Shark Fins: A Second Look About the Tradition

Shark fin

Credit: Nicholas Wang

Do you know what makes news like this Illegal Shark Fins Discovered at Exclusive London Chinese Restaurant newsworthy? This post by Oscar Quine for The Independent attracted attention for several reasons. For one, the Royal China Club in London’s West End is an upmarket restaurant where a meal costs about £70 per person to an astonishing £2,800 a head for a set menu including shark soup. It is a distinguished by restaurant serving the best Chinese dishes in the capital, and they admitted serving their guests shark fin. This they bring in through suitcases through the airports because they knew these can be confiscated when brought in using the usual importation mode.

“Royal China Club has not removed the soup from its menu but now must import it through legal channels. Shark fin – and all the other ingredients offered by the Royal China Club – is legal if imported properly, according to the Department for Environment, Food and Rural Affairs. However, there is growing pressure for restaurants in the UK to remove the ingredient from their menus. In recent years, a third of restaurants who previously offered shark fins have removed it from menus.”

Why is shark fin a coveted ingredient in the Chinese cuisine?

The Shark Truth post History of Shark Fin Soup enlightens its readers about the history of the Shark Fin Soup.

“The story goes that shark fin soup was created by an emperor in the Sung Dynasty (AD 968) who wanted to show how powerful, wealthy and generous he was to his banquet guests. Serving the expensive dish came to be seen as a sign of respect.”

It became a popular delicacy along with three others to complete “The Big 4,” which represents prosperity and health at a traditional dinner banquet in Chinese culture. These are: abalone (bào), sea cucumber (shēn), shark fin (chì), and fish maw (dǔ).

Specifically, it is a symbol of status and face. This means that it is something that has to be eaten or served to publicly show their social status, particularly weddings. It is also a symbol of generosity. Serving it during dinners is a manifestation of the family’s desire to “share their fortune” with others.

The Confusion About the “Fish Wing Soup”

“Using expensive products to display your social status is a pervasive tradition in many cultures and shark fin is no exception to this cultural norm.” in Chinese, the soup is called “Yu Chi”,” which literally translates to “fish wing.” Many mistakenly take this to mean as such, a fin from just any fish. It is only recently that many people realize that the fish is actually “shark” and that it is fast becoming endangered.

It is actually hard to make out that the shark fin is from shark because it is served like “threads” along with shredded chicken and broth. A bowl can cost between $5 a bowl and $2,000 per serving, depending on the kind of the source.  According to Shark Truth, “… no matter how it is served, none of the soup’s flavour actually comes from shark fin. It is essentially symbolic.”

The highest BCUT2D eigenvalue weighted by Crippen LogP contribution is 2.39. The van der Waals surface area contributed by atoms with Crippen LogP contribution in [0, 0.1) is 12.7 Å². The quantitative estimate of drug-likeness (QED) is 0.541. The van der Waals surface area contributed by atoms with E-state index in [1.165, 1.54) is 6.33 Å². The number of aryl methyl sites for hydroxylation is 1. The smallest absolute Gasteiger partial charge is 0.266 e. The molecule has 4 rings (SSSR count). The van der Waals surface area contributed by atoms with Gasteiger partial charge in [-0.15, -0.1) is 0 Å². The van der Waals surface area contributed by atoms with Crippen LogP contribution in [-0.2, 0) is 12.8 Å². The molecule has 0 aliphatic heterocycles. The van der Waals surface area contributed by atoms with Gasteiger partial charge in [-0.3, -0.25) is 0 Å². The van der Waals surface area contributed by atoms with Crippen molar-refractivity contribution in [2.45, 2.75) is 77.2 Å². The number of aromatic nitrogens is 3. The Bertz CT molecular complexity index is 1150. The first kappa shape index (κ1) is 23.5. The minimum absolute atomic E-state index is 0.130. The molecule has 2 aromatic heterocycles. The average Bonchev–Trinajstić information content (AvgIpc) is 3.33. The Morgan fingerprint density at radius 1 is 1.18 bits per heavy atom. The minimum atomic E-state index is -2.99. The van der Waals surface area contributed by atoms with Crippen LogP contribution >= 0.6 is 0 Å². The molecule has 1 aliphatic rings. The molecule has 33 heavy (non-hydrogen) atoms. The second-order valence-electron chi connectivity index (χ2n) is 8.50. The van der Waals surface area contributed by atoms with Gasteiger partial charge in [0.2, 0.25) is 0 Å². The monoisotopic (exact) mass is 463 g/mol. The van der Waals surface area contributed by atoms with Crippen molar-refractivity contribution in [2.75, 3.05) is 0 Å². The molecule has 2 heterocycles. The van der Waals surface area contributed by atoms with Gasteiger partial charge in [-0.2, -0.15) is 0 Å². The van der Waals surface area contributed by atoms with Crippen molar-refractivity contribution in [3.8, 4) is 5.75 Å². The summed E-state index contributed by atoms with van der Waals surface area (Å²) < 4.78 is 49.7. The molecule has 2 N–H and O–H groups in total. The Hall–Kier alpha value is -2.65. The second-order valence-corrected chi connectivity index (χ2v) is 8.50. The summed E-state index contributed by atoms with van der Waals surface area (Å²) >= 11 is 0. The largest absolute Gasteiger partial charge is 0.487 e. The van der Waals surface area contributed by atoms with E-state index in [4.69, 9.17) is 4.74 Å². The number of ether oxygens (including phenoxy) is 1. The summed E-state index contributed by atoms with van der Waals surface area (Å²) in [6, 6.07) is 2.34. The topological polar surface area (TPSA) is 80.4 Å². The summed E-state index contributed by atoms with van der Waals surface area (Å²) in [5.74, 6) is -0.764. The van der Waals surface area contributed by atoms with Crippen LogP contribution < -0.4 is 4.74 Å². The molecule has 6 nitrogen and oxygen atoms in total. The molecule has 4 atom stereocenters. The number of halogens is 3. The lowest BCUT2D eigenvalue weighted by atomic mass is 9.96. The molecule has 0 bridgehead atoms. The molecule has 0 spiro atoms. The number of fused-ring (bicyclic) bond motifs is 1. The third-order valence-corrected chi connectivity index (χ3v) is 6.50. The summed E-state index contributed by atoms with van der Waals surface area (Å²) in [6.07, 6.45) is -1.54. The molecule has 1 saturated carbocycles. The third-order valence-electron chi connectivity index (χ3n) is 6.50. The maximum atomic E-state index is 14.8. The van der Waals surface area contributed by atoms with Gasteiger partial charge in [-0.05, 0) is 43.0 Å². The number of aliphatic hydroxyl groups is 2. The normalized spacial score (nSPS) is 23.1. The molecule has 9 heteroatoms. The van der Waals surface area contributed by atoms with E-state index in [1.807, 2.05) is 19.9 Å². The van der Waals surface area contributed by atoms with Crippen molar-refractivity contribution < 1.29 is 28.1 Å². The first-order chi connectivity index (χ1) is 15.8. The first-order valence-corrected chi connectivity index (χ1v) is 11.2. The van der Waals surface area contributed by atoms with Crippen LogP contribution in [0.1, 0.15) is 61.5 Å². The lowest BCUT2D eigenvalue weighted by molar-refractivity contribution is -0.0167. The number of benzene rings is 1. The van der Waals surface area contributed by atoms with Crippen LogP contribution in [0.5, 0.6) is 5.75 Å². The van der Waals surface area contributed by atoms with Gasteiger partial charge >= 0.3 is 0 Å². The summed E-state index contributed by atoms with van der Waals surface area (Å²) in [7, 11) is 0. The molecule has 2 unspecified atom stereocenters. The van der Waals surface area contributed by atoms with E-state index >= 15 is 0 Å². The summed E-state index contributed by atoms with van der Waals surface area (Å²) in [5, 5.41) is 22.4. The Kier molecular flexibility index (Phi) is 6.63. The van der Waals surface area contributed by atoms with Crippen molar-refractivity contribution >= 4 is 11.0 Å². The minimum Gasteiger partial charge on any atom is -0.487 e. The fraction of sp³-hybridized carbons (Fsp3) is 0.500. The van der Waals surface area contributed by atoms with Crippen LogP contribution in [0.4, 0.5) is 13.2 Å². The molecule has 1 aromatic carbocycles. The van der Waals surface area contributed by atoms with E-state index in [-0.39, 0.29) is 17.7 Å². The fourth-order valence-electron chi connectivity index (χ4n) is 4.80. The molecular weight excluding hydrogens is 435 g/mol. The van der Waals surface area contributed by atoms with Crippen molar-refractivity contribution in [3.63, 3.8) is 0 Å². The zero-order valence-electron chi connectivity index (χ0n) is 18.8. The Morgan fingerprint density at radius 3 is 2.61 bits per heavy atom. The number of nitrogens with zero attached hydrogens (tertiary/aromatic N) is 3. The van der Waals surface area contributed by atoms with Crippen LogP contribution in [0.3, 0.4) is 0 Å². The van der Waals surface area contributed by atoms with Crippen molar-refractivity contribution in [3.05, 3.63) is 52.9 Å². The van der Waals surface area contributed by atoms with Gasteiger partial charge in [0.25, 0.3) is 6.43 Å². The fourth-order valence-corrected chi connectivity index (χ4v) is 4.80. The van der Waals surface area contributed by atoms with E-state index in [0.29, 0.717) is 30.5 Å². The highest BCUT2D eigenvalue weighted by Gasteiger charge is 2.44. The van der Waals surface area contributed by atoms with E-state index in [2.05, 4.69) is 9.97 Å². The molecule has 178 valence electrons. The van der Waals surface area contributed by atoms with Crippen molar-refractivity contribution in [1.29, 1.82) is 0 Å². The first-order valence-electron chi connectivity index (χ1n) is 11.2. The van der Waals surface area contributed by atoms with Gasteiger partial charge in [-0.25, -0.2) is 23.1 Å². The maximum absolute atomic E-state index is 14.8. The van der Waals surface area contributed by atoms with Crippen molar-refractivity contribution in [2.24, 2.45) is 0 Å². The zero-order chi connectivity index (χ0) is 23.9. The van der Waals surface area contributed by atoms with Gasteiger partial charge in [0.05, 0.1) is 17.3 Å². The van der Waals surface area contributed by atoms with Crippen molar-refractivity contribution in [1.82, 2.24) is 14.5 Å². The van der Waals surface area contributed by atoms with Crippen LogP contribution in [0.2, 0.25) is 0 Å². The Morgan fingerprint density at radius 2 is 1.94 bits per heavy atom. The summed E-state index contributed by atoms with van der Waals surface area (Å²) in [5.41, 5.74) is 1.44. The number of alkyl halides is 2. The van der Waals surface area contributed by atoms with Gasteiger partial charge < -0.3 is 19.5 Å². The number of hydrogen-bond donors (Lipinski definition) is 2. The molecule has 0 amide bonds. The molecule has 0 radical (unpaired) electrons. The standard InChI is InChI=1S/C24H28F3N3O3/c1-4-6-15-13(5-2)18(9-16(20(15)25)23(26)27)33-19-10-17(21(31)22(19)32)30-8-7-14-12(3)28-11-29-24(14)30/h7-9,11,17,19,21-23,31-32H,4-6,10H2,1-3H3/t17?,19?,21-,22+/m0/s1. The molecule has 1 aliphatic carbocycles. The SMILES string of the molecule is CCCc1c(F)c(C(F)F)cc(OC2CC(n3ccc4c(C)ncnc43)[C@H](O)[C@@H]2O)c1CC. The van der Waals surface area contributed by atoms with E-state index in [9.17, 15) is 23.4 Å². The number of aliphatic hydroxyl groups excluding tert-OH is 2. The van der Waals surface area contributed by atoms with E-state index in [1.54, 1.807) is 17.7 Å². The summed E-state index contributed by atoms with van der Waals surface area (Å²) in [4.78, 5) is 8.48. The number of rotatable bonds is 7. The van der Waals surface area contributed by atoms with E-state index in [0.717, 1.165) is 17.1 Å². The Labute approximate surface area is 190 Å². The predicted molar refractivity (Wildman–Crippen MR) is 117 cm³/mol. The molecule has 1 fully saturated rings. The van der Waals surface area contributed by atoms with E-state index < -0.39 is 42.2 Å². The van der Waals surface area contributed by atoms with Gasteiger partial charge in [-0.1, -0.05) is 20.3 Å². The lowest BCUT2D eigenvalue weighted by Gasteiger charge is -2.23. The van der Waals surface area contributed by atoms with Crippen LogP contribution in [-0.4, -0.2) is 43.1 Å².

Corey Lee of The French Laundry said that the soup has actually no “nutrition or taste value.
The traditional making of the soup, which has been perfected over millennia, is more about the culinary art involved in the process. Lee further said that” … shark fin is eaten for its texture, a texture that … can be replaced by other non-endangered seafood or fake shark fin.” With the clamor coming from conservationists, there is now a shift in consumer behavior, favoring the use of alternatives for banquets.

The Truth About Shark Fin Soup

Those who benefit from the shark fin trading believe in some “myths” or arguments that tend to justify shark finning. Know about them in this post Shark Fin Soup Facts by Stop Shark Finning.

  1. Sharks are harmful to humans. We are better off without them.
  2. We live on the land. Who cares what happens in the oceans?
  3. If you ban the trade in shark fins, it will just lead to a black market trade.
  4. Only rich people can afford shark fin soup so it’s not such a big problem.
  5. It’s hypocritical to ban shark fin soup and not other types of meat like chickens and cows.
  6. Shark fin soup is a part of Chinese culture and shouldn’t be interfered with.
  7. Banning shark fins is bad for business.
  8. Why don’t you ban fishing for the whole shark?
  9. Why are you picking on the Chinese culture when shark cartilage is also used in health food capsules?
  10. Shark fin soup is good for you.

The blog also clarified that it has fewer health benefits. In fact, the fins are treated with hydrogen peroxide to bleach it and make it more appealing. The sharks may also contain elevated amounts of mercury, so that the United States Environmental Protection Agency (US-EPA) warns the public, particularly the women and young children, to avoid it. In other words, the tradition isn’t working for the Chinese and for other shark fin consumers anymore. Isn’t it time to forego this tradition?

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